Articles/Essays – Volume 42, No. 2

Triptych: Plural


Nora bears the tray of hors d’oeuvres she spent three hours this afternoon preparing. Mushroom caps stuffed with chopped and sauteed artichoke hearts, onion, garlic, bread crumbs, and three cheeses. She approaches the door; Seth follows several steps behind. 

Nora married Seth in the Manti Temple seven years ago—seven years consumed by medical school, residency, and internship. Now Seth is the youngest obstetrician-gynecologist in a group of five doctors. Once a month, the doctors meet at one of their affluent-Philadelphia-suburb homes. To complement the meticulously prepared hors d’oeuvres, they sip (all of them except Nora and Seth) wine from delicate glasses. 

This is Nora and Seth’s second time; after the first—on their drive home—Seth apologized abundantly to Nora. Not that it was his fault. No one had told him what to expect. And the others were actually charmed by the young doctor’s unpretentious offering: a bright yellow box of microwave pizza rolls. 

Such blunders, Nora decided, are only charming once. Now cognizant of the ritual, she stands at the door prepared to officiate. She rings the doorbell.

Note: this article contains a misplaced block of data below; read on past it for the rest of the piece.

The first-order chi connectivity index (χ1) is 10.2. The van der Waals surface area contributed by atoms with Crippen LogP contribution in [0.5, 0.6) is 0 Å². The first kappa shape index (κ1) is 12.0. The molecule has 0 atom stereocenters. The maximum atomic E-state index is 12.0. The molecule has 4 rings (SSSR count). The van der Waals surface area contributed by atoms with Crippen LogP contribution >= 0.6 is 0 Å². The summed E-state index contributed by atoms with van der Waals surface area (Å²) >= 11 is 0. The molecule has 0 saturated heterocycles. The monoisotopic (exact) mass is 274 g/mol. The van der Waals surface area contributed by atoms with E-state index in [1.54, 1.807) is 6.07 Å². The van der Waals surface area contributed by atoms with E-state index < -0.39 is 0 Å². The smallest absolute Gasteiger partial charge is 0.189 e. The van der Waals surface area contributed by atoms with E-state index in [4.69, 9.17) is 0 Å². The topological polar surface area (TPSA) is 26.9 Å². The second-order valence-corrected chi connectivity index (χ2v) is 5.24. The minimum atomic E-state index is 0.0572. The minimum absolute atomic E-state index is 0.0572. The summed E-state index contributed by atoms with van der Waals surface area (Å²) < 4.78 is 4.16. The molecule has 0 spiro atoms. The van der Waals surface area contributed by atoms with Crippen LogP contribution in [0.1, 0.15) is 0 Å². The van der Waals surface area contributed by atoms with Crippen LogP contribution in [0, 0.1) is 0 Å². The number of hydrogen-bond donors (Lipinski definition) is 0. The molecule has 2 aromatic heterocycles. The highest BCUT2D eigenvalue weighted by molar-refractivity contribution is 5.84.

Dr. Libbert opens the door. He takes Nora’s tray and ushers the couple to a sofa. Sherry Libbert rushes in. 

“Welcome to our humble home!” she cries. “Hello, Nora, darling. How have you been? And the handsome Dr. Westover. Hello, welcome, still handsome I see.” Sherry takes the tray from her husband and places it at the center of the table across the sitting room they occupy. “That looks delicious,” Sherry moans. “You won’t tell if I snitch before the party starts, will you? Oh, how could you?” She partakes and moans again. 

Nora is pleased and anxious about presentation. “Just don’t take two,” she silently threatens Sherry. 

Others soon arrive, hors d’oeuvres and wine bottles in hand. Trying to detect reactions to her labors, Nora tracks with her eyes each individual who approaches the table to make a deposit. 

Dr. Swanson arrives last. Her husband, Garrett, follows her through the door. He stands at least four inches taller than every other man in the room. He approaches the table; his thick right hand unloads a tray of something tan and musty on crackers. He scans the table. 

“What, Seth, no pizza rolls?” Garrett booms, turning to smile at the others. “Not even pigs in a blanket? So one month is all it takes to turn a perfectly solid guy all frilly? They have obviously gotten to you, young man.” 

“I like to think I’m still solid,” Seth smiles back at him. “It was Nora’s turn this month. She has class for both of us.”

“Sure,” Garrett laughs. “Blame your wife. That’s the man’s way out.” 

One hour later. Having cut through children, vacation spots, insurance companies, and even medicine itself, the conversation now reaches taxes.